• Effectiveness – All three types of retainers generally are very effective when used properly. Much depends on a person’s individual habits. For example, it is important that one remember when to use, remove or clean his or her retainer.
  • Convenience – This can be a key consideration. How well your retainer does its job comes down to you, so you will want an option convenient for your lifestyle. Permanent retainers can be very convenient, as the patient does not have to do much beyond general maintenance and practicing good oral hygiene. Clear retainers and Hawley retainers need to be cleaned regularly but are not in the way as you brush and floss your teeth.
  • Appearance – If appearance is a priority, your best options are a clear or permanent retainer. Clear retainers are virtually invisible, which means you could wear them at any time and they barely will be noticed. The same goes for permanent retainers because the wire is positioned along the back of your front teeth. Hawley retainers are more visible, with wires crossing the front teeth, and many patients wear them only when they are not in public or while they are sleeping.
  • Maintenance – Upkeep is very important. Poor maintenance of your retainer can lead to a host of other issues, such as tooth decay or gum disease. Permanent retainers are often preferred for maintenance reasons because they generally cannot be damaged as you clean your teeth. Removable retainers are not difficult to clean, but the process must become part of a regular routine, and you have to keep track of them when not wearing them.
  • Durability – Both permanent and Hawley retainers are well regarded in terms of durability. Clear retainers are less so. Patients who grind their teeth, for example, might consider one of the other options.

Care Considerations

Proper care of your retainer is critical. With a permanent retainer, plaque can build up, so excellent oral hygiene is a must. For removable retainers, here are a few simple cleaning tips:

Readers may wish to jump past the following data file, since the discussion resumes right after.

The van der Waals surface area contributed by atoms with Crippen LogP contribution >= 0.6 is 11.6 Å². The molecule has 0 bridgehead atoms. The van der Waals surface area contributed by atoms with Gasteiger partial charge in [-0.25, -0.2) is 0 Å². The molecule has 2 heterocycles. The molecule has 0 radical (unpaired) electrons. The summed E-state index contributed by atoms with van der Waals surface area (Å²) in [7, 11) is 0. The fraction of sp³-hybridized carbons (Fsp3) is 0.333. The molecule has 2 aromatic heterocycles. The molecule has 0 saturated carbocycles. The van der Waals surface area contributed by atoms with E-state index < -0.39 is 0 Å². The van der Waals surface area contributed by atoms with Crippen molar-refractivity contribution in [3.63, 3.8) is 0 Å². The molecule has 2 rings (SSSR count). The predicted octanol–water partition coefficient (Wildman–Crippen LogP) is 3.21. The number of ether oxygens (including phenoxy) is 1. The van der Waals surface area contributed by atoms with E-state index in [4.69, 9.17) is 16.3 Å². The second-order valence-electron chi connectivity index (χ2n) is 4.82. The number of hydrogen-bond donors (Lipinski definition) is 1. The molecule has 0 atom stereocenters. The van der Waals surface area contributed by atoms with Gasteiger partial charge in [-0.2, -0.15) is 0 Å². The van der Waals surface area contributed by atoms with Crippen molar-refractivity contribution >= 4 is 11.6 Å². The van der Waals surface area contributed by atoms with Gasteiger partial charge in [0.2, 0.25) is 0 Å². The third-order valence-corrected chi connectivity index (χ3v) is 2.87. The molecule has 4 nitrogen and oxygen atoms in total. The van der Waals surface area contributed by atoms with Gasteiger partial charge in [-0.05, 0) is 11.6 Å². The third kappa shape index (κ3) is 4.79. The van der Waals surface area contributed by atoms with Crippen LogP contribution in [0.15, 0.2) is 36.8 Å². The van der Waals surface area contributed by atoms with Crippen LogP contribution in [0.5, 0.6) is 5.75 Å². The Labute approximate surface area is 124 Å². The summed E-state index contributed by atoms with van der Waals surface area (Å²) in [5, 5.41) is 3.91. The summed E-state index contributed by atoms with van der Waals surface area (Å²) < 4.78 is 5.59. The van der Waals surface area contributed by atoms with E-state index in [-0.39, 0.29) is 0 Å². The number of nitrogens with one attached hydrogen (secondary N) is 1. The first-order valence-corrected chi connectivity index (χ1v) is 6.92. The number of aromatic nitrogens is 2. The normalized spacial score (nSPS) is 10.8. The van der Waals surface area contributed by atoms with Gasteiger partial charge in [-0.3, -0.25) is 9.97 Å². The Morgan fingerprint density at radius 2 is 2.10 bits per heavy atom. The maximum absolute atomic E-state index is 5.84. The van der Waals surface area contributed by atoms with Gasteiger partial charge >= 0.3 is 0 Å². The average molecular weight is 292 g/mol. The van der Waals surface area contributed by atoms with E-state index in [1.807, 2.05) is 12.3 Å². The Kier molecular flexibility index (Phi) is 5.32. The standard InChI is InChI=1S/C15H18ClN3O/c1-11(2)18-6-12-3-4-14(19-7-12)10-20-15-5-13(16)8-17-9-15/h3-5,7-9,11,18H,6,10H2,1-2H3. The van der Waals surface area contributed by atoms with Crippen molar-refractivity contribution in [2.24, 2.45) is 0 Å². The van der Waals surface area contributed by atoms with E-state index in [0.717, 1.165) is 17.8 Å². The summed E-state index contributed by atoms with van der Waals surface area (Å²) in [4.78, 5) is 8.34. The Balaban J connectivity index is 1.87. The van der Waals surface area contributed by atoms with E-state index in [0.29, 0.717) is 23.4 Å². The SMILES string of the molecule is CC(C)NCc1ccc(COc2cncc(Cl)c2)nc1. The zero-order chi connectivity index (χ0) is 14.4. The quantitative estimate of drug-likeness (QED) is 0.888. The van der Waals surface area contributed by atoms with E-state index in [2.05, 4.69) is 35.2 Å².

• Soak them – When you aren’t wearing them, your retainers should be soaking to keep them moist and clean.
  • Use baking soda – Water alone won’t thoroughly clean your retainers. Try a bit of baking soda, which will clean them naturally while also killing bacteria as they soak.
  • Brushing – Just like your teeth, your retainers require regular brushing. Use a brush other than your toothbrush, and a solution such as denture cleaner, not toothpaste. Gentle brushing will not damage your retainers, and it is crucial for removing tartar buildup. Work brushing into your routine at least every few days.
  • Don’t leave them where pets can get them – Remember that consulting with your orthodontist is the best way to decide which type of retainer is best for you. With the right guidance, you’ll find the option perfectly suited for your teeth and your lifestyle.


Dr Sam Burrow D.D.S., D.M.D. – Dr. Burrow was born in Charlotte and moved to Charleston to obtain a Bachelors of Science in Biology at the College of Charleston. He graduated magna cum laude and as a member of Phi Beta Kappa Honor Society, and then stayed to earn a D.M.D. with honors at the Medical University of South Carolina. Dr. Burrow completed his orthodontic residency at the University of Detroit Mercy in Michigan and is now in practice with his father at Burrow Welchel & Culp Orthodontics in the Charlotte area.